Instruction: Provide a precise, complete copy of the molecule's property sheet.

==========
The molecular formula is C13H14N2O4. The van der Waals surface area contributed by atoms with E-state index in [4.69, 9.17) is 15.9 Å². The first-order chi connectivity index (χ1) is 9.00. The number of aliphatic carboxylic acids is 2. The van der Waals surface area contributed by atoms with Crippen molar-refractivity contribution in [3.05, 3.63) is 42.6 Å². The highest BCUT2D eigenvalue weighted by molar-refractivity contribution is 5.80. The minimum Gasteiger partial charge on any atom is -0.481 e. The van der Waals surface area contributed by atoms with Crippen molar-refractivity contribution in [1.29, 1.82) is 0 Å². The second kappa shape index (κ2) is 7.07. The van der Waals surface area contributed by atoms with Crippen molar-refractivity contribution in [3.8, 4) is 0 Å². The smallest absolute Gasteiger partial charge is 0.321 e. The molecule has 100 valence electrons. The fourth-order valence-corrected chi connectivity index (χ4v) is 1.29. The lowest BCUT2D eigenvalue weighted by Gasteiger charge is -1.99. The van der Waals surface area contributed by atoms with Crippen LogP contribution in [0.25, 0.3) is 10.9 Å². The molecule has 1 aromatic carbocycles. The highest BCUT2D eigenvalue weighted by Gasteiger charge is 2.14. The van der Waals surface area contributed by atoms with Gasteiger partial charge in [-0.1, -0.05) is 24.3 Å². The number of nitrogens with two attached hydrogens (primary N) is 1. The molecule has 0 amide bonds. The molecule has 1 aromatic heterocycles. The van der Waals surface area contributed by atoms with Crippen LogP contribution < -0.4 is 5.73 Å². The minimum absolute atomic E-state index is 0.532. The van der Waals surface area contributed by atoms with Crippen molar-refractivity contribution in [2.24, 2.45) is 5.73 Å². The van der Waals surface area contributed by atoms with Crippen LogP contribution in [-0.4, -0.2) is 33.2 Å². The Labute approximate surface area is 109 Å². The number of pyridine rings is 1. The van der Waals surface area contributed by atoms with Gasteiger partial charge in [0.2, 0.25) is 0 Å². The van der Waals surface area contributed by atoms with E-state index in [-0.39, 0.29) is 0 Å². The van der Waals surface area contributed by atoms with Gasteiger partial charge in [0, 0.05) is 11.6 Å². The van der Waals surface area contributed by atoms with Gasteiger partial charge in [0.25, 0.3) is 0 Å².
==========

The molecular formula is C13H14N2O4. The van der Waals surface area contributed by atoms with E-state index in [4.69, 9.17) is 15.9 Å². The first-order chi connectivity index (χ1) is 9.00. The number of aliphatic carboxylic acids is 2. The van der Waals surface area contributed by atoms with Crippen molar-refractivity contribution in [3.05, 3.63) is 42.6 Å². The highest BCUT2D eigenvalue weighted by molar-refractivity contribution is 5.80. The minimum Gasteiger partial charge on any atom is -0.481 e. The van der Waals surface area contributed by atoms with Crippen molar-refractivity contribution in [1.29, 1.82) is 0 Å². The second kappa shape index (κ2) is 7.07. The van der Waals surface area contributed by atoms with Crippen molar-refractivity contribution in [3.8, 4) is 0 Å². The smallest absolute Gasteiger partial charge is 0.321 e. The molecule has 100 valence electrons. The fourth-order valence-corrected chi connectivity index (χ4v) is 1.29. The lowest BCUT2D eigenvalue weighted by Gasteiger charge is -1.99. The van der Waals surface area contributed by atoms with Crippen LogP contribution in [0.25, 0.3) is 10.9 Å². The molecule has 1 aromatic carbocycles. The highest BCUT2D eigenvalue weighted by Gasteiger charge is 2.14. The van der Waals surface area contributed by atoms with Gasteiger partial charge in [-0.1, -0.05) is 24.3 Å². The number of nitrogens with two attached hydrogens (primary N) is 1. The molecule has 0 amide bonds. The molecule has 1 aromatic heterocycles. The van der Waals surface area contributed by atoms with Crippen LogP contribution < -0.4 is 5.73 Å². The minimum absolute atomic E-state index is 0.532. The van der Waals surface area contributed by atoms with Crippen molar-refractivity contribution in [2.24, 2.45) is 5.73 Å². The van der Waals surface area contributed by atoms with Crippen LogP contribution in [-0.4, -0.2) is 33.2 Å². The Labute approximate surface area is 109 Å². The number of pyridine rings is 1. The van der Waals surface area contributed by atoms with Gasteiger partial charge in [0.2, 0.25) is 0 Å². The van der Waals surface area contributed by atoms with E-state index in [-0.39, 0.29) is 0 Å². The van der Waals surface area contributed by atoms with Gasteiger partial charge in [0, 0.05) is 11.6 Å². The van der Waals surface area contributed by atoms with Gasteiger partial charge in [0.25, 0.3) is 0 Å².